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REAL MADRID

Real Madrid: the last time they lost four from 11, Pérez resigned soon after

Florentino dimitió en febrero de 2006.

ALEJANDRO GONZALEZ

The Real Madrid president announced his surprising resignation in February 2006, saying he blamed himself for the club's poor performances and admitting he had "been rude" to the players.

The 2005-2006 season was the last time that Real Madrid had accumulated four defeats in their first 11 games, as has happened in this campaign, and things did not finish well for the club for that year, neither on the pitch or in the board room.

Los Blancos started that campaign with Vanderlei Luxemburgo in the dugout, but a run of poor performances led to his replacement in December by Juan Ramón Lopéz Caro, who at the time was coaching Real Madrid Castilla (then called Real Madrid B).

Not much improved under Lopéz Caro and they finished that season second in LaLiga, 12 points behind Barcelona, after being knocked out of the Champions League in the last 16 by the Arsenal of Cesc Fabregas and Thierry Henry.

Florentino Pérez resigns

That poor season also saw Florentino Pérez bring an end to his first tenure as president, when he surprisingly resigned in February 2006.

"I do not blame the players; I am the only one in charge. Some players are confused and I have added to their confusion. I have been rude to them. The best way for them to understand is for others to do what I haven’t been able to do. I haven’t enjoyed many of the performances recently and I must blame myself," he explained when announcing his resignation.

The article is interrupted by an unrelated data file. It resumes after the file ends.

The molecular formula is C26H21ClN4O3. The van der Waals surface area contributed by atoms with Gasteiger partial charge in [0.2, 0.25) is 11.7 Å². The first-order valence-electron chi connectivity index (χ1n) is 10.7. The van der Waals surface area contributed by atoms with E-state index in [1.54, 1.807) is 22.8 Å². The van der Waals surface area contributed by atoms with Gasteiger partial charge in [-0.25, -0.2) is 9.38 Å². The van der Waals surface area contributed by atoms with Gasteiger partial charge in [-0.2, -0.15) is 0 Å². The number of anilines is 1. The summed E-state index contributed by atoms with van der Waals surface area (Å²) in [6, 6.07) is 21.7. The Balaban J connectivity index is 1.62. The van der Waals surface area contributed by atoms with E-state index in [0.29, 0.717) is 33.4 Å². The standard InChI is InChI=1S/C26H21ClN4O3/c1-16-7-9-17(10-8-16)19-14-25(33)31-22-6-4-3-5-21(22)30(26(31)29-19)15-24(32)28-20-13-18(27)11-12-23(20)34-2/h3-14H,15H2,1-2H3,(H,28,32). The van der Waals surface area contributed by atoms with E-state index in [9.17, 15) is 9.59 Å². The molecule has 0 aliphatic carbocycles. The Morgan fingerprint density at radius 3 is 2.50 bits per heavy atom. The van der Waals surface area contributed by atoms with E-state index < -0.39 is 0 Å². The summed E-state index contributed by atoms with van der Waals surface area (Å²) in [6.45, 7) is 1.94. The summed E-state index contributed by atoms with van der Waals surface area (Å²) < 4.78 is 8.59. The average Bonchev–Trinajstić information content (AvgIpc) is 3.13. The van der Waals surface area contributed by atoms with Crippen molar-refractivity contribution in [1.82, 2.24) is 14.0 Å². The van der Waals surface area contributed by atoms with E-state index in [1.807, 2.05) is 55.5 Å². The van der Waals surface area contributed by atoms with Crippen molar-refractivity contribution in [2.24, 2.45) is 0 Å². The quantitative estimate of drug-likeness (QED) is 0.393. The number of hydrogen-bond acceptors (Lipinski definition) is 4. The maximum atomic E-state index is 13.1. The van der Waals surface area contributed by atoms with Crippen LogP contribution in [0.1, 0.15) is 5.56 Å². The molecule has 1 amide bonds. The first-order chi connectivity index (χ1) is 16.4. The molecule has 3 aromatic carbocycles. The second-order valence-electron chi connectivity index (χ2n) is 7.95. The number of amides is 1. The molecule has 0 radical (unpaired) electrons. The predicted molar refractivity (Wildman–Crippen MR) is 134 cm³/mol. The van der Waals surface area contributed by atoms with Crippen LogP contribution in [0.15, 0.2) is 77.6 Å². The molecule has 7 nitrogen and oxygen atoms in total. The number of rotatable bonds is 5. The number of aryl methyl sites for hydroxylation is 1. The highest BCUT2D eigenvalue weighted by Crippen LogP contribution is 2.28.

Ex-Real Madrid president, Ramón Calderón, who lasted three years from 2006 to 2009

Unfortunately, his resignation did not have the desired effect that Peréz had wanted. Madrid were left high and dry and went through two other presidents before the start of the following season. First Fernando Martín, who barely lasted two months, and then Luis Gómez-Montejano, who oversaw the election of Ramón Calderón in July 2006.

Calderón lasted until January 2009 before being replaced by Vicente Boluda. But just over four months later, at the end of May 2009, Boluda made way and Florentino was back at the helm for his second term as president.

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